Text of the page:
Summary of Study ST001948

This data is available at the NIH Common Fund's National Metabolomics Data Repository (NMDR) website, the Metabolomics Workbench,, where it has been assigned Project ID PR001235. The data can be accessed directly via it's Project DOI: 10.21228/M82T49 This work is supported by NIH grant, U2C- DK119886.


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Study IDST001948
Study TitleMetabolites Associated with Gestational Diabetes in Plasma
Study TypeCase:Control ancillary analysis of RCT
Study SummaryGestational diabetes mellitus (GDM) significantly increases maternal and fetal health risks, but factors predictive of GDM are poorly understood. Plasma metabolomics analyses were conducted in early pregnancy to identify potential biomarkers for early prediction of Gestational Diabetes Mellitus (GDM). Sixty-eight pregnant women with overweight/obesity from a clinical trial of a lifestyle intervention were included. Participants who developed GDM (n=34; GDM group) were matched on treatment group, age, body mass index, and ethnicity with those who did not develop GDM (n=34; Non-GDM group). Blood draws were completed early in pregnancy (10-16 weeks). Plasma samples were analyzed by UPLC-MS using three metabolomics assays.
California Polytechnic State University
DepartmentFood Science and Nutrition
LaboratoryCal Poly Metabolomics Service Center
Last NameLa Frano
First NameMichael
Submit Date2021-10-13
Num Groups2
Total Subjects68
Num Females68
Raw Data AvailableYes
Raw Data File Type(s)mzML
Analysis Type DetailLC-MS
Release Date2021-11-04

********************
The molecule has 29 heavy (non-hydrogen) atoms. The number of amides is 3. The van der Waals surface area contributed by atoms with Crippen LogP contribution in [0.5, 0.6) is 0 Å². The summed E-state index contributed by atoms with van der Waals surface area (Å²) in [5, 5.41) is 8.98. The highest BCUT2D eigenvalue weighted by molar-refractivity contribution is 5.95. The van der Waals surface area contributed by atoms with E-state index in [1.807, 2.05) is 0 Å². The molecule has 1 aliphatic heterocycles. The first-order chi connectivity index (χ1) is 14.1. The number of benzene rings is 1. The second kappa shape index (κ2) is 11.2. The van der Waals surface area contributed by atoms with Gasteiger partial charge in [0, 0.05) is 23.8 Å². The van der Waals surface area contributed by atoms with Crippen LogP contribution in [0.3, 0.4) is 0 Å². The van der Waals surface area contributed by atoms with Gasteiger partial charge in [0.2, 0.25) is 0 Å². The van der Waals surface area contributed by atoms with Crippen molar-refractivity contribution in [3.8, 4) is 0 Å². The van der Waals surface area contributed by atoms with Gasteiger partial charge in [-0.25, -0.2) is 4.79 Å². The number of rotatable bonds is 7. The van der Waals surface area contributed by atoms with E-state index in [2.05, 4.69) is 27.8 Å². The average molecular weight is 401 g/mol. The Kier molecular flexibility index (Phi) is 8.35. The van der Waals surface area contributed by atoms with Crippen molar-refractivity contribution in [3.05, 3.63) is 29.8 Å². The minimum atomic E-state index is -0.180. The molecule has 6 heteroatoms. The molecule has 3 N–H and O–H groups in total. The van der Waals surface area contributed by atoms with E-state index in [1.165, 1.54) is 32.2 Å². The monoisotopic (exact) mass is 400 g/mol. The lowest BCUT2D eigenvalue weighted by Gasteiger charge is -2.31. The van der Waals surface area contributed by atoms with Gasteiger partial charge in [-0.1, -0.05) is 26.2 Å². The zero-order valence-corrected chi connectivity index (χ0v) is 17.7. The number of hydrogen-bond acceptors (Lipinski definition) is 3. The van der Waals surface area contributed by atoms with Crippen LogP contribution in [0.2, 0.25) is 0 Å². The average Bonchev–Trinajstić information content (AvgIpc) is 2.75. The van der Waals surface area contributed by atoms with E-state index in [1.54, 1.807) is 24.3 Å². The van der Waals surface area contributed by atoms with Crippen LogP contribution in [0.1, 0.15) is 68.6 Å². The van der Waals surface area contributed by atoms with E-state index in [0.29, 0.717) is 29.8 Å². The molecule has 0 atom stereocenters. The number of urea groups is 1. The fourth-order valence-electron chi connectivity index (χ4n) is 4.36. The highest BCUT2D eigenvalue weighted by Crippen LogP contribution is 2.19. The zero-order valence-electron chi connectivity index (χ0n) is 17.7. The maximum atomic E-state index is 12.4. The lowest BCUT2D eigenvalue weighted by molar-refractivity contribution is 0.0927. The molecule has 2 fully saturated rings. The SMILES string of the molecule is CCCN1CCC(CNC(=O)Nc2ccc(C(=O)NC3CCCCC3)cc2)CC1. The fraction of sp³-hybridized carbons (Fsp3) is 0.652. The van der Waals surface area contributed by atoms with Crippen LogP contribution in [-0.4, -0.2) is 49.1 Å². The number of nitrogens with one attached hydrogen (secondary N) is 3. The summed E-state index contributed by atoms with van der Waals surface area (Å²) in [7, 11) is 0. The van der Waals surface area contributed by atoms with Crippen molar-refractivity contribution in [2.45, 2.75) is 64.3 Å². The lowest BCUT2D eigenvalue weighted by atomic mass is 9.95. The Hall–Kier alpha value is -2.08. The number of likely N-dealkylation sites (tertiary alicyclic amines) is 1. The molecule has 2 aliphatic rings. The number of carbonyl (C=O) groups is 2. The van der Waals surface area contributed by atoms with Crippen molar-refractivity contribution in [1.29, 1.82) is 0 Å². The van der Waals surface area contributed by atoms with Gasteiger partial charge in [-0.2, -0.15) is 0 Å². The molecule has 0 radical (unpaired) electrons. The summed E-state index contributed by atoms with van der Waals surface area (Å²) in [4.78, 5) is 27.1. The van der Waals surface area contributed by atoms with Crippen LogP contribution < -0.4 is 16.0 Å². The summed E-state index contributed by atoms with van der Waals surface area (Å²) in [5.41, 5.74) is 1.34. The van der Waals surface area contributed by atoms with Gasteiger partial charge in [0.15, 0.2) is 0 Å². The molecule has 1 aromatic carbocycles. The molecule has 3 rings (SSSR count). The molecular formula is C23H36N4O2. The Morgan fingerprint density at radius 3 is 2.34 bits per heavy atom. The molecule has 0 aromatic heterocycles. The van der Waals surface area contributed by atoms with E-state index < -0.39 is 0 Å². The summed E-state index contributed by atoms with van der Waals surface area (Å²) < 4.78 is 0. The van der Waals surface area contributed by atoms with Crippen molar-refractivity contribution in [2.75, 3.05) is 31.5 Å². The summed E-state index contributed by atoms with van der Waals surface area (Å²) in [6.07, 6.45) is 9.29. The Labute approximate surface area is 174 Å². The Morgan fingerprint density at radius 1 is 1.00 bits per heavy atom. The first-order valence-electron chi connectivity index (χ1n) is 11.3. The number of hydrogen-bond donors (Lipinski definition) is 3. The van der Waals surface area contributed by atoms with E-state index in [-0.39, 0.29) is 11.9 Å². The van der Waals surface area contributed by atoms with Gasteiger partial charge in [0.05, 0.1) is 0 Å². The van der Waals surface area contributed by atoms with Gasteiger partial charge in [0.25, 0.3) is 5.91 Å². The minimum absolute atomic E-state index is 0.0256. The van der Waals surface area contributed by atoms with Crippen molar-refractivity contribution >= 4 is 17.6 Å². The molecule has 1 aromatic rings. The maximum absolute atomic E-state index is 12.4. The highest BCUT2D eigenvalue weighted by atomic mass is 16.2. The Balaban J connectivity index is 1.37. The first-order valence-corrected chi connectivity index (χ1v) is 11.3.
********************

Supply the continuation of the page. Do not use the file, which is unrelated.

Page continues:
Release Version1
Michael La Frano Michael La Frano application/zip

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Treatment ID:TR002038
Treatment Summary:This was a secondary analysis using samples from the Healthy Beginnings/Comienzos Saludables Study, a randomized clinical trial (RCT) that is part of the Lifestyle Interventions for Expectant Moms (LIFE-Moms) Consortium (Phelan et al., 2018). This RCT focused on the outcomes of behavior lifestyle change on weight gain during gestation. Samples were acquired from two study sites: California Polytechnic State University, San Luis Obispo, California and Miriam Hospital with Women and Infants Hospital in Providence, Rhode Island. This trial was registered as NCT01545934. Eligibility consisted of being 9-16 weeks gestational age, BMI (in kg/m2) ≥ 25 upon study entry height and weight, English or Spanish speaking, age ≥ 18 years old, and singleton pregnancy. Participants were excluded if glycated hemoglobin ≥ 6.5, reported major health diseases, substance abuse, undergoing treatment for serious psychological disorders, had contradictions to aerobic exercise, or who had repeated no-shows or loss of contact during screening. Participants were randomly assigned to two different intervention methods. Group one received enhanced usual care, which represented the control group. Group two had a multi-component lifestyle intervention, which included diet, exercise, and behavioral change. Data was collected throughout pregnancy, including blood samples, diet assessment, and clinic measured GDM diagnosis. Blood samples were taken between gestational weeks 10-16. Since the multi-component lifestyle intervention showed no statistically significant effect on GDM occurrence (p=0.7) (Phelan et al., 2018), the samples used for this secondary analysis are from both the control and treatment groups. There were a total of 34 GDM cases that were collected from the California (n=13) and Rhode Island (n=21) study sites. Samples for 34 GDM cases were matched to 34 healthy controls prior to metabolomics analysis based on age, study entry body mass index (BMI), ethnicity, study site, and treatment. The two groups did not differ in weight gain from entry to 26 weeks.
Treatment Protocol Filename:La_Frano_Treatment_Protocol_v1.pdf